Society of the Snow (2023)

Society of the Snow (2023)

J.A. Bayona remembers the humanity, not the sensationalism, of the Andes miracle

The Very Best



Spain, United States of America
Drama, History
Agustín Berruti, Agustín Della Corte, Agustín Lain
144 min


Planes, it’s been nice knowing you.

What it's about

In 1972, a plane carrying a Uruguayan rugby team crashed into the heart of the Andes. The remaining passengers do what they can to survive one of the most hostile environments on the planet.

The take

Real life tragedies, especially one that's as sensationalized as the Miracle in the Andes, can be tough to depict on screen. On one hand, the film has to keep true to the story but also maintain some form of spectacle to keep people watching. Past depictions of the 1972 crash are preoccupied with the cannibalism portrayed by big name actors, but Society of the Snow takes a different route. The actors are newcomers, the threats to their lives don't require daring action stunts, and the cannibalism is limited to small chunks indistinguishable from animal meat. Instead, the spectacle of Society of the Snow is the human spirit– the vulnerability, the respect, and the generosity they've given each other in order to survive. It’s still an uncomfortable watch, especially since we get to know some of the survivors before the crash, but it’s definitely a transcendent addition to the genre dedicated to the miracle of existence.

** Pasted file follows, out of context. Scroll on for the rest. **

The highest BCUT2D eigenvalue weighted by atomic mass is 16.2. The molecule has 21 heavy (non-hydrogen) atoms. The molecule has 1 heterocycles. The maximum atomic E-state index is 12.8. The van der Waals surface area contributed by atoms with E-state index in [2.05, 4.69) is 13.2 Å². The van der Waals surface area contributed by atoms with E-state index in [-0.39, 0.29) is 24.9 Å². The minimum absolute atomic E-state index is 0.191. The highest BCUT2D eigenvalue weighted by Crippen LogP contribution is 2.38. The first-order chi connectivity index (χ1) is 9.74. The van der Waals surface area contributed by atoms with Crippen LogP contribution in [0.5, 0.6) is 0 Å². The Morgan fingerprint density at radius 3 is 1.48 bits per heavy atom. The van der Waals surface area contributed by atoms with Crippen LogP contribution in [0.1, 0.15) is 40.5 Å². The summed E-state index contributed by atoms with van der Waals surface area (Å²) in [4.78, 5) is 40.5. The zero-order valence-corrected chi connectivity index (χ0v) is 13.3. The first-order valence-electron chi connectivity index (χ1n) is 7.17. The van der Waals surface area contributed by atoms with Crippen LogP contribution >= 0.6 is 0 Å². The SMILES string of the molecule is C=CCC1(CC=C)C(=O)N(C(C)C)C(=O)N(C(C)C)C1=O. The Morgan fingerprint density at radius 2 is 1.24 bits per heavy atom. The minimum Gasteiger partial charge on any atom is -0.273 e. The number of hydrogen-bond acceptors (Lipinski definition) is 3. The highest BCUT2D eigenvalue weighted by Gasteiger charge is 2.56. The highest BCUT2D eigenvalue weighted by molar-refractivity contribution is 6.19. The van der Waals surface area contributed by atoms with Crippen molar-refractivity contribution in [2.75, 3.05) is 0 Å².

What stands out

Society of the Snow has all the survival thriller hallmarks, but the way writer-director J.A. Bayona approaches the real life plane crash makes the story feel compelling. Part of it is due to a dedication to historical accuracy– the film itself is based on the book of the same name, whose author actually knew the survivors before the crash, and the names of every passenger were allowed to be used for the first time. But ultimately, what makes the film fly is the respect it has for the humanity of the passengers, even when pushed to inhumane actions. It cares about them. It doesn’t try to sensationalize the cannibalism, which happened the moment the media took a hold of their stories. This sets Society of the Snow apart from other survival films based on true stories, and even other adaptations depicting the same tragedy.


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